It’s now been almost a year since Pope Francis issued his apostolic exhortation “The Joy of the Gospel.” Much has been written about this long document; its approach to evangelization, social justice, and a more decentralized church has been variously dissected, praised, and panned.
Many Catholics aren’t persuaded by the church’s natural law arguments on matters of sex and morality. Maybe it’s time we come up with more reasonable conclusions.
Anyone—no matter how powerless or small—can have a lasting effect on the world.
Ten years ago, when I was a 14-year-old high school student, my religion teacher arranged for me to interview Father Patrick Ahearn, a leading expert on St. Thérèse of Lisieux who happened to reside just blocks away from our school at St. Thomas More Church on the Upper East Side of Manhattan. What at the time seemed like frustrating extra work now stands out in my mind as one of the most memorable and meaningful experiences of my adolescence.
In an interview with L'Osservatore Romano last month, Cardinal Francecso Coccopalmerio, president of the Pontifical Council for Legislative Texts, said that his council was working on a revision of Book Six of the Code of Canon Law, “On Sanctions.” The proposed changes would hopefully make the canonical penal process more accessible for bishops who wanted to bring canonical charges against priests who had sexually abused youngsters.
In using maternal metaphors for God alongside the paternal ones, we embrace the fullness of God’s love for us.
Most Christians are familiar with referring to God as Father, but can we call God “Mother”? Many places in the Bible and Christian tradition as well as theological voices answer this question affirmatively: God can be referred to as “Mother.” In fact, every recent pope since John Paul I has made some reference to the value of understanding God like a mother.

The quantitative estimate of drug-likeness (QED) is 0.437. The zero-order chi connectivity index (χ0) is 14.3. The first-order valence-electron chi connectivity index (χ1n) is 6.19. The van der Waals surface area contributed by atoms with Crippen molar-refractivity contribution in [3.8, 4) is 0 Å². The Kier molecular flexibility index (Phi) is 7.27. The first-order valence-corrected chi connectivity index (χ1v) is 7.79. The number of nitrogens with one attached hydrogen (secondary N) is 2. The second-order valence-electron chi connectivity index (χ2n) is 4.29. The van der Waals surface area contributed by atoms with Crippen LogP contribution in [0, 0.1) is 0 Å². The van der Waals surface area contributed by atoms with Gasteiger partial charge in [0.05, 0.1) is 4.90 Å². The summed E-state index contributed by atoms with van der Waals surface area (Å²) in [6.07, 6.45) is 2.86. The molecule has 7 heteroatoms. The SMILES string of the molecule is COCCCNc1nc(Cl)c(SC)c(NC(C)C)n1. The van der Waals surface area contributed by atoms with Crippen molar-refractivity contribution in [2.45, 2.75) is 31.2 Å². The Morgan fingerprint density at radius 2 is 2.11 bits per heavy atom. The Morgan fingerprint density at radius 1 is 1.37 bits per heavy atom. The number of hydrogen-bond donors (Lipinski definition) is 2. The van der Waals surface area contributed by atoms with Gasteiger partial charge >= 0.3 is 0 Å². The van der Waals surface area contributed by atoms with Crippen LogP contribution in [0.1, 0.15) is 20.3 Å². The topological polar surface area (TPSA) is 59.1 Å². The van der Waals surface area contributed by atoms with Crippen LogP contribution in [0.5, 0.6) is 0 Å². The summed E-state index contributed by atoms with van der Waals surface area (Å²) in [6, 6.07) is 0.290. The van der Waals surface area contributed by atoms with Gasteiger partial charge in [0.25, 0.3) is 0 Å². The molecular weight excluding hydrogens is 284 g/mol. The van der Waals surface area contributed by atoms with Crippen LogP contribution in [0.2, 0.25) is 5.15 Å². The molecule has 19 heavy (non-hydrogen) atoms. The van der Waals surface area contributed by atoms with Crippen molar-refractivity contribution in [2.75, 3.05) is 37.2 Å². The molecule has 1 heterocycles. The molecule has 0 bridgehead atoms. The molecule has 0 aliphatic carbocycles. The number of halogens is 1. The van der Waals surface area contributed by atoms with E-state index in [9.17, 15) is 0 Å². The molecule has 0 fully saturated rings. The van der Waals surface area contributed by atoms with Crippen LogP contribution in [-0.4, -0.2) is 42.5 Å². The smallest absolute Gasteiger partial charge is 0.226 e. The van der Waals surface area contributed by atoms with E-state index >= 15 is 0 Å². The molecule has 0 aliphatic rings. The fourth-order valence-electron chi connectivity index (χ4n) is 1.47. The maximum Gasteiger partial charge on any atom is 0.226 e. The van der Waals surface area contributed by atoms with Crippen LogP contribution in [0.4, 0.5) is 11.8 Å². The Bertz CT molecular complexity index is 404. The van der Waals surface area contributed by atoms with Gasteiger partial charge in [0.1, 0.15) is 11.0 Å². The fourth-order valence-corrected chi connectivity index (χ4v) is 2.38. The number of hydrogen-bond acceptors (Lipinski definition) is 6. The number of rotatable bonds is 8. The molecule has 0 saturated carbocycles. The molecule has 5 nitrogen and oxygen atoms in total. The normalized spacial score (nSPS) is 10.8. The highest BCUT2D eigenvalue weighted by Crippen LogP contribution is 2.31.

Deacons are not meant to be mini-priests, or super-laypeople. But the church as we know it wouldn’t be the same without them.
Even after nearly 50 years, the permanent diaconate still confuses some people. If deacons aren’t priests, are they laypeople? No—they are ordained. Some deacons say that priests have told them that theirs is not a “real” vocation. Wrong again. Deacons are called to embody the image of Christ the servant; they represent the church in the community, and at Sunday Mass they bring the needs of the community to the attention of the church.
The editors of U.S. Catholic interview Claretian Father Samuel Canilang, the director of the Institute for Consecrated Life in Asia (ICLA) in Quezon City near Manila, Philippines.
The institute was founded by the Claretian Missionaries in 1997 and educates religious and lay students from all over Asia, offering degree programs in consecrated life, missiology, spirituality, and biblical ministry.
Whether by intention or not, Cardinal Jorge Mario Bergoglio’s choice of a papal name has meaning not only for Catholics. St. Francis of Assisi is a widely recognized saint, known for his faith and humility. It’s not surprising that American Protestants also find him appealing.
“I think mainline Protestants are attracted to the same things Catholics are attracted to,” says David Heim, executive editor of the Christian Century. “He seems like such a living witness to the Good News of the gospel and living it out in practical ways.”
Strong, active women have stood tall throughout Catholic history. So why is the church’s language about women still so inadequate?
From her kindergarten class in her hometown of Mobile, Alabama to her current position teaching at the University of San Diego, Emily Reimer-Barry has been in Catholic schools all her life. She credits this immersion in Catholic education with giving her the freedom to ask the big questions.
Pope Francis has not shied away from discussing the topic of celibacy in the priesthood, making it clear in the past that he is in favor of maintaining the current requirement (or at least "for the moment," as Francis himself put it). Some have speculated that Francis will eventually move for a change on celibacy, but one priest isn't interested in waiting around.